Monday, July 30, 2007

What an Extraordinary Friday I Had!

This past Friday was most unusual in that I got to see and observe some very large and important pieces of equipment that very few people get to see, much less young sophomore engineering students. They were equipment especially used for research in various fields.
On Friday morning, I was able to see and walk in the room that contained one of the top ten largest supercomputers in the world. This was only possible because of certain connections I had...
Actually, I ran my fingers down one of the large racks. They are interesting because they look like big black boxes that have been tipped. Like a parallelogram. And they make quite a lot of noise, though not as much as the chillers do.
Then, I went to my lab thinking that was a great deal of excitement for the day.
But then,
my professor came in at four and asked the only other student in the lab, Mike, and I if we wished to go with him right then to the SEM. Of course we said yes, even though that meant I had to stick around a little bit longer than I normally do.
So we walked down to the clean room and put some really funny looking costumes that reminded me of the costumes the kids were wearing in the old version of Willy Wonka where they all went to see the large chocolate bar made small. Except our suits weren't white. They were blue striped. And they were rather baggy. Mine was especially baggy because my professor thought I was about 2XL in suit size because I was so tall, but that was way too big. We had to put on boots that went over our sneakers, gloves, hoods, and suits. And Mike had to wear something over his beard and mustache.
After all that preparation, we shuffled into the clean room which is actually a whole section of rooms each dedicated to some sort of equipment. The SEM room actually has two SEM's. Now I will explain what SEM means. SEM stands for Scanning Electron Microscope. It's basically a large microscope that shoots electrons at whatever you are looking at. That enables you to see things on the nano-particle level. Mike and I couldn't touch it because we hadn't had three hours of training plus a test. But our professor could. So I spent over an hour in the clean room looking at things no one can see with their naked eye. My experiments turned out to have failed in accomplishing our project goals, but I didn't really care. Who can think of things like that sitting in the clean room with such amazing pieces of equipment?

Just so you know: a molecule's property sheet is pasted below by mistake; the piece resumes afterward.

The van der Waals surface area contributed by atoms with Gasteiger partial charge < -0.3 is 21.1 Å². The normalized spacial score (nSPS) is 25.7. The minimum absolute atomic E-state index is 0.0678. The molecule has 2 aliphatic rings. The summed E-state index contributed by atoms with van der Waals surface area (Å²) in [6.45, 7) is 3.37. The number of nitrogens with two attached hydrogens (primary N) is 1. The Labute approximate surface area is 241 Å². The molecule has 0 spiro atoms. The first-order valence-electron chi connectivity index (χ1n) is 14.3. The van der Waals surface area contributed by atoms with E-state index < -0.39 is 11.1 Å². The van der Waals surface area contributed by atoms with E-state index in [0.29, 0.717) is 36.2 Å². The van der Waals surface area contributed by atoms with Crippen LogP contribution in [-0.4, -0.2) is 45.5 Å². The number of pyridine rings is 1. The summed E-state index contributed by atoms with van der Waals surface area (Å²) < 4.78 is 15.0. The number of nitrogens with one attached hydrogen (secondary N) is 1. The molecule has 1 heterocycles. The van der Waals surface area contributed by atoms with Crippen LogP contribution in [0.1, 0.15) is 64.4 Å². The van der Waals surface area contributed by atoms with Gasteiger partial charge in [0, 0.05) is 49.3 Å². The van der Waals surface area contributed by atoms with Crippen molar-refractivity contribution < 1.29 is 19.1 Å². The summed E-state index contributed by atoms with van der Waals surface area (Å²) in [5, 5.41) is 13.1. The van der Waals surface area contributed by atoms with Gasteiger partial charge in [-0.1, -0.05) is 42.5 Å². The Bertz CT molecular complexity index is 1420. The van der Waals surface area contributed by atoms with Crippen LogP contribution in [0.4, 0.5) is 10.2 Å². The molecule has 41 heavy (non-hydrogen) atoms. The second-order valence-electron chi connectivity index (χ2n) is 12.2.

Wednesday, July 25, 2007

The Quote of Wednesday

This quote of Wednesday is from Saint Augustine's work The City of God, Book I, Preface.
The glorious city of God is my theme in this work, which you, my dearest son Marcellinus, suggested, and which is due to you by my promise. I have undertaken its defense against those who prefer their own gods to the Founder of this city, - a city surpassingly glorious, whether we view it as it still lives by faith in this fleeting course of time, and sojourns as a stranger in the midst of the ungodly, or as it shall dwell in the fixed stability of its eternal seat, which it now with patience waits for, expecting until "righteousness shall return unto judgement," and it obtain, by virtue of its excellence, final victory and perfect peace.

Augustine likes to write long sentences, I think. It is best to read this out loud to fully get the meaning. And he is referring to the city of God when he speaks or "it". So it is living by faith and it sojourns in the midst of the ungodly. And it shall dwell in fixed stability, but it is waiting with patience for that time.
I hope that makes it a little more clear. I had to read it thrice to fully grasp its meaning.

Wednesday, July 18, 2007

The Quote of Wednesday

This quote comes from a problem from Fundamentals of Physics, seventh edition, part 1 by David Halliday, Robert Resnick, and Jearl Walker.

Chapter 8, Prob. 53
A large fake cookie sliding on a horizontal surface is attached to one end of a horizontal spring with spring constant k = 400 N/m; the other end of the spring is fixed in place. The cookie has a kinetic energy of 20.0 J as it passes through the spring's equilibrium position.

Now what I am particularly wondering is why they are using a large fake cookie. It doesn't really make a lot of sense. Why didn't they use a real cookie? Or even all those balls and weights common to beginner's physic's problems? No, they had to use a cookie. And to make it worse, it was a fake cookie. I mean, they couldn't even eat it when the experiment was done.
Problem writers are really strange or have a weird sense of humor.